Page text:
Jeff states: A recent U.S. Government Accountability Office study showed that the IRS spends $267 million on underreporter matching programs, compared with the $4.2 billion it spends on audits. But automated information-matching programs return almost six times more revenue than audits. You can see why with fewer IRS agents and reduced budgets, the IRS will increasingly rely on technology-driven matching programs to bring in more tax dollars.
Jeff says: And so we have a special offer for our The KahnTaxLaw Radio Show listeners. The Law Offices Of Jeffrey B. Kahn will provide you with a Tax Resolution Plan which is a $500.00 value for free as long as you mention The KahnTaxLaw Radio Show when you call to make an appointment. Call our office to make an appointment to meet Jeffrey Kahn right here in downtown San Diego. The number to call is 866.494.6829. That is 866.494.6829.
Stay tuned as we will be taking some of your questions. You are listening to Jeffrey Kahn the principal tax attorney of the kahntaxlaw team.
Welcome back. This is KahnTaxLaw Radio Show on ESPN and you are listening to Jeffrey Kahn the principal tax attorney of the kahntaxlaw team along with my associate attorney, Amy Spivey.
If you would like to post a question for us to answer, you can go to our website at www.kahntaxlaw.com and click on “Radio Show”. You can then enter your question and maybe it will be selected for our show.
OK Amy, what questions have you pulled from the kahntaxlaw inbox for me to answer?
Question: Why Should I Only Use A Tax Attorney For Representation In A Criminal Tax Investigation?
Answer: When it comes to tax planning, business budgeting and asset management, a CPA is – all things being equal – more useful than a tax attorney is. But when you have a dispute with the IRS, especially if you’re accused of tax fraud or tax evasion, a tax attorney is the only intelligent choice. Tax attorneys are the only ones who can represent you in a court of law and provide you the legal advice and analysis you need. Anything discussed with your tax attorney is protected under the attorney-client privilege. Unlike CPA’s and accountants, attorneys cannot be subpoenaed to testify against a client in a criminal procedure.
Question: How long should I keep my tax papers?
Answer: At least three years, but six years is preferable. The IRS has three years after you file a tax return to complete an audit. For example, if you filed on April 15, 2006, for 2005, keep those records until at least April 16, 2009.
The IRS can audit you for up to six years if it suspects that you underreported your income by 25% or more. If the IRS suspects fraud, there is no time limit for an audit, although audits beyond six years are extremely rare.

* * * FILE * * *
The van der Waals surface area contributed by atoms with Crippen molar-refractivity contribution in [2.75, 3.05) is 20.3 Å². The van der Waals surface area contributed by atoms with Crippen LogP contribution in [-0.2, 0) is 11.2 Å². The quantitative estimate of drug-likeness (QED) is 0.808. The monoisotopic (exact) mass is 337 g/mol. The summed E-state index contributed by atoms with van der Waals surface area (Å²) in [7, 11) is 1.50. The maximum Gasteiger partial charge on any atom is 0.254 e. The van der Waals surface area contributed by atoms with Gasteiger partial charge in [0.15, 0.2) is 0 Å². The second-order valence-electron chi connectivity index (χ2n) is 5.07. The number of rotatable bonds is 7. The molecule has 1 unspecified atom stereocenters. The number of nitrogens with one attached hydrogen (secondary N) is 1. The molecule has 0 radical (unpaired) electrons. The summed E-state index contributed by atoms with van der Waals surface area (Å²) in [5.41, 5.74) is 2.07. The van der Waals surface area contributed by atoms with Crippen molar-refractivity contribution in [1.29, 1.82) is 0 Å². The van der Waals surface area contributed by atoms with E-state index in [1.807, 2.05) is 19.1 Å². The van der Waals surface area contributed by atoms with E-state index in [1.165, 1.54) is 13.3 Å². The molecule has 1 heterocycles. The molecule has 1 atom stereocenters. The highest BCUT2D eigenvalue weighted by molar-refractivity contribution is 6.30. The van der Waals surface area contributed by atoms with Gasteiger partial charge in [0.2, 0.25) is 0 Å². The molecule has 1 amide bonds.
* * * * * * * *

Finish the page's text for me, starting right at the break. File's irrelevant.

Keep records of purchases of real estate, stocks, and other investments for at least three years after the tax return reporting their sale was filed.
Question: How long should I worry if I haven’t filed tax returns that I should have filed?
Answer: At least six years. The government has six years from the date the nonfiled return was due to criminally charge you with failing to file. There is no time limit, however, for assessing civil penalties for not filing. If you didn’t file for some year long ago – say 1995, you still have an obligation if you owed taxes for that year. Not until you actually file a return does the normal audit time limit—three years—and collection time limit—ten years—start to run.
Don’t over worry about a nonfiled return due more than six years ago if you haven’t heard from the IRS. The IRS usually doesn’t go after nonfilers after six years—unless the IRS began its investigation before the six years elapsed. After six years, the IRS transfers its computer files to archives for storage.
Question: If I can’t pay my taxes, should I file my return anyway?
Answer: Yes. Filing saves you from the possibility of being criminally charged or, more likely, from being hit with a fine for failing to file or for filing late. Interest continues to build up until you pay. Of course, filing without paying will bring the IRS collector into your life, but she’ll be friendlier if she doesn’t have to hunt you down. The sooner you start filing, the better.
PLUG: The Law Offices Of Jeffrey B. Kahn will provide you with a Tax Resolution Plan which is a $500.00 value for free as long as you mention the KahnTaxLaw Radio Show when you call to make an appointment. Call our office to make an appointment to meet with me, Jeffrey Kahn, right here in downtown San Diego or at one of my other offices close to you. The number to call is 866.494.6829. That is 866.494.6829.
Thanks Amy for calling into the show. Amy says Thanks for having me.
Well we are reaching the end of our show.
Don’t forget you can reach out to me on Twitter at kahntaxlaw. Have a great weekend!